See your competitor's strategy
If you can find 3 people in Silicon Valley into some weird isht, it is now a trend.
How we saw Walmart's strategy early
Two months ago, we'd written about a Walmart patent that allows shoppers to see 3D renderings of their fresh produce prior to purchasing them or pickup.
On the CBI platform via our patent search engine, we could see that Walmart had quickly (early in 2017) filed for several patents related to identification of fresh produce and perishables.
(Note: if you're a client with access to patent search, click here to see these patents.)
Last week, Walmart's Parvez Musani announced Eden in a blog post on Walmart confirming what the patents filed in early 2017 had revealed. He wrote:
"Eden’s suite of apps helps Walmart associates better monitor and care for fresh fruits and vegetables that are waiting to be shipped from distribution centers to stores. That could mean more efficiently ripening bananas, predicting the shelf life of tomatoes while they’re still on the vine, or prioritizing the flow of green grocery items from the back of the store to the shelf."
If you want a legal but unfair view into your competitor's strategy, you should be analyzing their patents.
Analyzing does not mean reading individual patents.
The volume and length of patents (thousands of pages) makes them too large a dataset for human cognition.
Yes, machines are made for this. (See: Expert Automation & Augmentation Software.)
If you're interested in how machine intelligence can reveal where your competitors are focused, we should chat — or you can check out our patent search engine & analytics platform.
Everything was blockchain, and nothing hurt
On March 1, the total market cap of cryptocurrencies hovered around $460B. Initial coin offerings are already closing on $2B+ — and it's only March.
If none of that makes sense to you, don't worry. Our blockchain explainer breaks down the technology, cryptocurrency, and more.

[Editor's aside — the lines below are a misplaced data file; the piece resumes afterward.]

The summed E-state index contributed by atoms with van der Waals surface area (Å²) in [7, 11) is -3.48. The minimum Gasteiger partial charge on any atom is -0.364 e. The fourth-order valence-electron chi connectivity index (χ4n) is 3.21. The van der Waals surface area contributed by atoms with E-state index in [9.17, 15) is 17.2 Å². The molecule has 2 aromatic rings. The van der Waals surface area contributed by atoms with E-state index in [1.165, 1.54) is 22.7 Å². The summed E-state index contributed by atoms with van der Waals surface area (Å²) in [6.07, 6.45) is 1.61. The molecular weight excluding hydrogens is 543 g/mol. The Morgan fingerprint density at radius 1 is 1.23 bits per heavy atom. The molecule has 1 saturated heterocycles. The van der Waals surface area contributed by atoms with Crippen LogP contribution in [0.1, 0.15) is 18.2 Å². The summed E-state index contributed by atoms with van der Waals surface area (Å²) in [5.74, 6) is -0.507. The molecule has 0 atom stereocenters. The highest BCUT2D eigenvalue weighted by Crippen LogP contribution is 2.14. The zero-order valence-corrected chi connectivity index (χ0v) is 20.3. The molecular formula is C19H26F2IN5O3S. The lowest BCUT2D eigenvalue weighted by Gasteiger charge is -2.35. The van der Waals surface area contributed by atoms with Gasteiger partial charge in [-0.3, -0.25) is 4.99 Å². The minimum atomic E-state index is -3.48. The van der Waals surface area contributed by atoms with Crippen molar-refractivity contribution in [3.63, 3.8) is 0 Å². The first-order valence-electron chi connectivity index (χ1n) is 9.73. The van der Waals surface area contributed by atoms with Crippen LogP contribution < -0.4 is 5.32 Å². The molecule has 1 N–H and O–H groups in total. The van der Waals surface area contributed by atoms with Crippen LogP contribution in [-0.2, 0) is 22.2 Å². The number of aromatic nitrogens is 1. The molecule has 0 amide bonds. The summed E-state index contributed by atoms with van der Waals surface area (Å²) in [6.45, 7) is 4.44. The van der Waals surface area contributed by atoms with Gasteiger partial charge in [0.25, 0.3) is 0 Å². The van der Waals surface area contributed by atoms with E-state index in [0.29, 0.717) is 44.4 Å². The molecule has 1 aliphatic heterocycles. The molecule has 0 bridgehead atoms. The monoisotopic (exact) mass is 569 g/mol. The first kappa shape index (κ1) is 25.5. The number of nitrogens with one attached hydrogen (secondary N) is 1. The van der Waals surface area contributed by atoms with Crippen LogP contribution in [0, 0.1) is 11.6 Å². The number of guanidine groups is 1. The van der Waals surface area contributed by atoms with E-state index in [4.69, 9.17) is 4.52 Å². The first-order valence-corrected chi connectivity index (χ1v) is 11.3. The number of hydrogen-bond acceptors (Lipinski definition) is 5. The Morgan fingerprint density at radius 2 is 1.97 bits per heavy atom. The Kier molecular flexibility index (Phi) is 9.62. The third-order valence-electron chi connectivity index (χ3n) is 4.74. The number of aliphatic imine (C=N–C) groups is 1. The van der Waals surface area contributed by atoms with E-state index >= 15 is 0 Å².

Put a ring on it
Last week, Amazon announced that it is acquiring Santa Monica-based smart doorbell company Ring for $1.8B. This is LA tech's third-largest VC-backed exit.
Check out the rest of the list here.
Hitting the bricks (and mortar)
Online mattress startup Casper opened its first store in New York City last week. Meanwhile, clothing company Everlane is opening its second brick-and-mortar location in San Francisco.
We looked at these direct-to-consumer startups and seven others to figure out the secrets to their growth. Check it out here.
Podcast: rare look into Google’s anti-aging project
Recently, Daphne Koller, announced she’s leaving her role as Chief Computing Officer at Calico, Alphabet’s secretive group focused on understanding the biology of human aging.
Nearly all of the public record about Calico’s work is contained in a December conversation between The Washington Post’s Elizabeth Dwoskin and Daphne. It took place at CB Insights' A-ha Conference.
That conversation is this week’s CB Insights podcast.
The Industry Standard
CB Insights data is the most trusted by those in the industry and the media. A few recent hits.
Quartz. Alison Griswold (@alisongriswold) writes about food delivery startups and cites CB Insights data.
Wired. Gian Volpicelli (@gmvolpi) writes about the ICO bubble and references CB Insights research.
Supply Chain Dive. Kate Patrick (@katepatrick_) reports on automation, AI, and 3D printing and cites CB Insights' State of Auto Tech Report.
I love you.
P.S. Join us tomorrow as we discuss the top food tech trends to watch for in 2018. Sign up for the briefing here.